The Netherlands study of depression in older persons (NESDO); A prospective cohort study

Department Psychiatry/EMGO Institute for Health and Care Research, VU University Medical Center/GGZinGeest, Amsterdam, The Netherlands. .
BMC Research Notes 12/2011; 4(1):524. DOI: 10.1186/1756-0500-4-524
Source: PubMed

ABSTRACT To study late-life depression and its unfavourable course and co morbidities in The Netherlands.
We designed the Netherlands Study of Depression in Older Persons (NESDO), a multi-site naturalistic prospective cohort study which makes it possible to examine the determinants, the course and the consequences of depressive disorders in older persons over a period of six years, and to compare these with those of depression earlier in adulthood.
From 2007 until 2010, the NESDO consortium has recruited 510 depressed and non depressed older persons (≥ 60 years) at 5 locations throughout the Netherlands. Depressed persons were recruited from both mental health care institutes and general practices in order to include persons with late-life depression in various developmental and severity stages. Non-depressed persons were recruited from general practices. The baseline assessment included written questionnaires, interviews, a medical examination, cognitive tests and collection of blood and saliva samples. Information was gathered about mental health outcomes and demographic, psychosocial, biological, cognitive and genetic determinants. The baseline NESDO sample consists of 378 depressed (according to DSM-IV criteria) and 132 non-depressed persons aged 60 through 93 years. 95% had a major depression and 26.5% had dysthymia. Mean age of onset of the depressive disorder was around 49 year. For 33.1% of the depressed persons it was their first episode. 41.0% of the depressed persons had a co morbid anxiety disorder. Follow up assessments are currently going on with 6 monthly written questionnaires and face-to-face interviews after 2 and 6 years.
The NESDO sample offers the opportunity to study the neurobiological, psychosocial and physical determinants of depression and its long-term course in older persons. Since largely similar measures were used as in the Netherlands Study of Depression and Anxiety (NESDA; age range 18-65 years), data can be pooled thus creating a large longitudinal database of clinically depressed persons with adequate power and a large set of neurobiological, psychosocial and physical variables from both younger and older depressed persons.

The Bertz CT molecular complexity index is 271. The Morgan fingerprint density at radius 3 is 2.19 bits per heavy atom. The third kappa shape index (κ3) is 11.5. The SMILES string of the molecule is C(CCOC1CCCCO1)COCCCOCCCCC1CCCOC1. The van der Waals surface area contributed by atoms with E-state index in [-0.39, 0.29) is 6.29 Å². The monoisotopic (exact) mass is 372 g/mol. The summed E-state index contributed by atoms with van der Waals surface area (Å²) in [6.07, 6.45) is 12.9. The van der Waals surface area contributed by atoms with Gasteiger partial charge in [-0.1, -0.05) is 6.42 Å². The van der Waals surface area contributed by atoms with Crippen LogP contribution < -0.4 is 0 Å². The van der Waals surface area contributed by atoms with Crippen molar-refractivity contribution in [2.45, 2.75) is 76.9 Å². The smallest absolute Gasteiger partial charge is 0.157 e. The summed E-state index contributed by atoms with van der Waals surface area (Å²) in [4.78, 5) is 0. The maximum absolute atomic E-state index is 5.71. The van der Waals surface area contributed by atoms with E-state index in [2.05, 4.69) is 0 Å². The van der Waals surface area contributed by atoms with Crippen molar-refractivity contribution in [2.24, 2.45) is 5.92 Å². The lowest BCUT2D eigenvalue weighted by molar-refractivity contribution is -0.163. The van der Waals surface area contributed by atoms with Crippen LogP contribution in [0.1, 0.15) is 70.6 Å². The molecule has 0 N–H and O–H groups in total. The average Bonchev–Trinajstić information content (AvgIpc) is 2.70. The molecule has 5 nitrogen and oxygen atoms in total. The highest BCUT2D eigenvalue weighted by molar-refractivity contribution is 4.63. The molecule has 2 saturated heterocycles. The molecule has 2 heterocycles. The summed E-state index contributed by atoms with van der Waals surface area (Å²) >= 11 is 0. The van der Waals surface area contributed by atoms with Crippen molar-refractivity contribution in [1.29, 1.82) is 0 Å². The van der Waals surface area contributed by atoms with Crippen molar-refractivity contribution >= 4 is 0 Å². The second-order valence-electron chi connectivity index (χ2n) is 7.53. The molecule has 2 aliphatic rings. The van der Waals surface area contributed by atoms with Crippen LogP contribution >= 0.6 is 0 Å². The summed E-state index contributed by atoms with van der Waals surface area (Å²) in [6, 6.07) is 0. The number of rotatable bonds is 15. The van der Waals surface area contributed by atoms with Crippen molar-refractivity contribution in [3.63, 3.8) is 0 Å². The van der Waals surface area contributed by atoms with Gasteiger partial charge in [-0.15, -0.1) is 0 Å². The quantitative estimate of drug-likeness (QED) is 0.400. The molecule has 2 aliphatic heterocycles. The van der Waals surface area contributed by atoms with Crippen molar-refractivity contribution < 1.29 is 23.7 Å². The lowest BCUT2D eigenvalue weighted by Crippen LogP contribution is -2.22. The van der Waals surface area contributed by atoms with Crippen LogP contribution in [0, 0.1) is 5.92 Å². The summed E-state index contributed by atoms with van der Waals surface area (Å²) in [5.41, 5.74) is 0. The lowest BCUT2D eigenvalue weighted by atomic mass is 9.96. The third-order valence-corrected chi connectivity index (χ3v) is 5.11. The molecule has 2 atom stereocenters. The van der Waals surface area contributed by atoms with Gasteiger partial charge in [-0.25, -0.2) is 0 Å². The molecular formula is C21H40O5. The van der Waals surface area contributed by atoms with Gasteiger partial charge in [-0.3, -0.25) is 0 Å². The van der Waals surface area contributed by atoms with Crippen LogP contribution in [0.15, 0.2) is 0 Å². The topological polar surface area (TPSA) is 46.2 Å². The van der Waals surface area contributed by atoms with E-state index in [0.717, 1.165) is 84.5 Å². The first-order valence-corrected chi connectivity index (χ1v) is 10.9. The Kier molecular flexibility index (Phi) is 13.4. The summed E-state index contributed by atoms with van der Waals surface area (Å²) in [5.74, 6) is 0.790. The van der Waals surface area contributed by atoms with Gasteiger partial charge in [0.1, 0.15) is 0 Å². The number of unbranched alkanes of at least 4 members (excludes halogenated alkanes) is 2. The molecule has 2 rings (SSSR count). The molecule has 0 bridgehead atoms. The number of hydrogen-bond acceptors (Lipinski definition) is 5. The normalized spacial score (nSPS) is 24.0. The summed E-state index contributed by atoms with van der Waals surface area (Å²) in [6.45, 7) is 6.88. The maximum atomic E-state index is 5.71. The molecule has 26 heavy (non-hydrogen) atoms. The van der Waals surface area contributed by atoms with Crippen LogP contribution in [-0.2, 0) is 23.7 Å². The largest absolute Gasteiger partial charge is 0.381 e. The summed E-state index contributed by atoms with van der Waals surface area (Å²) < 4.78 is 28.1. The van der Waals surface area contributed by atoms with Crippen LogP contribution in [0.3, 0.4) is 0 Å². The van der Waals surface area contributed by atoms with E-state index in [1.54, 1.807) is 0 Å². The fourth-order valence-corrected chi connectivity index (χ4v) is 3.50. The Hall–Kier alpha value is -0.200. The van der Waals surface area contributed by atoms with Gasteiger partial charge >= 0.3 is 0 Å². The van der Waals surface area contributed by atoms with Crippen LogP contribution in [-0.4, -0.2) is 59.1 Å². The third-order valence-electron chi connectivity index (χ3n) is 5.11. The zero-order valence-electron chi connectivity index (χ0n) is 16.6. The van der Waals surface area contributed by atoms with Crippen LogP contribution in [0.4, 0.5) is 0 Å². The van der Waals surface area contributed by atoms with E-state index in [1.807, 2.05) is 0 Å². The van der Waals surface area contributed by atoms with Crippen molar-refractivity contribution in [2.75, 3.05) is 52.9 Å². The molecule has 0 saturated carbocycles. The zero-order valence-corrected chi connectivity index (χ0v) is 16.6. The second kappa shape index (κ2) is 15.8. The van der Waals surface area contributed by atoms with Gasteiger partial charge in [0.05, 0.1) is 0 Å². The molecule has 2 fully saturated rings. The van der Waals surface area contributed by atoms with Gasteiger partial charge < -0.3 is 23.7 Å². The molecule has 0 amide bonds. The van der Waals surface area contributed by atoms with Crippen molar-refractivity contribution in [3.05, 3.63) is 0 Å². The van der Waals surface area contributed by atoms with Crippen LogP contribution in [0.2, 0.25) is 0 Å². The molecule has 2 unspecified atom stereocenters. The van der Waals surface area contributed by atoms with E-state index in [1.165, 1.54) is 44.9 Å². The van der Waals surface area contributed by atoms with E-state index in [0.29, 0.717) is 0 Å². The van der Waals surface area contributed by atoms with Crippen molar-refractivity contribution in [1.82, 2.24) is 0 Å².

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Available from: Rob Kok, Sep 26, 2015
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    • "The current study used data from the Netherlands Study of Depression in Older Persons (NESDO; age Z60 years), a multi-site prospective cohort study designed to examine the course and consequences of late-life depression (Comijs et al., 2011). Recruitment took place in five regions in the Netherlands from mental health care institutes, ambulatory and clinical mental health care, and general practices. "
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    ABSTRACT: Although depression and loneliness are common among older adults, the role of loneliness on the prognosis of late-life depression has not yet been determined. Therefore, we examined the association between loneliness and the course of depression. We conducted a 2-year follow-up study of a cohort from the Netherlands Study of Depression in Older Persons (NESDO). This included Dutch adults aged 60-90 years with a diagnosis of major depression, dysthymia, or minor depression according to the criteria of the Diagnostic and Statistical Manual of Mental Disorders, Fourth Edition. We performed regression analyses to determine associations between loneliness at baseline and both severity and remission of depression at follow-up. We controlled for potential confounders and performed multiple imputations to account for missing data. Of the 285 respondents, 48% were still depressed after 2 years. Loneliness was independently associated with more severe depressive symptoms at follow-up (beta 0.61; 95% CI 0.12-1.11). Very severe loneliness was negatively associated with remission after 2 years compared with no loneliness (OR 0.25; 95% CI 0.08-0.80). Despite using multiple imputation, the large proportion of missing values probably reduces the study's precision. Generalizability to the general population may be limited by the overrepresentation of ambulatory patients with possibly more persistent forms of depression. In this cohort, the prognosis of late-life depression was adversely affected by loneliness. Health care providers should seek to evaluate the degree of loneliness to obtain a more reliable assessment of the prognosis of late-life depression. Copyright © 2015 Elsevier B.V. All rights reserved.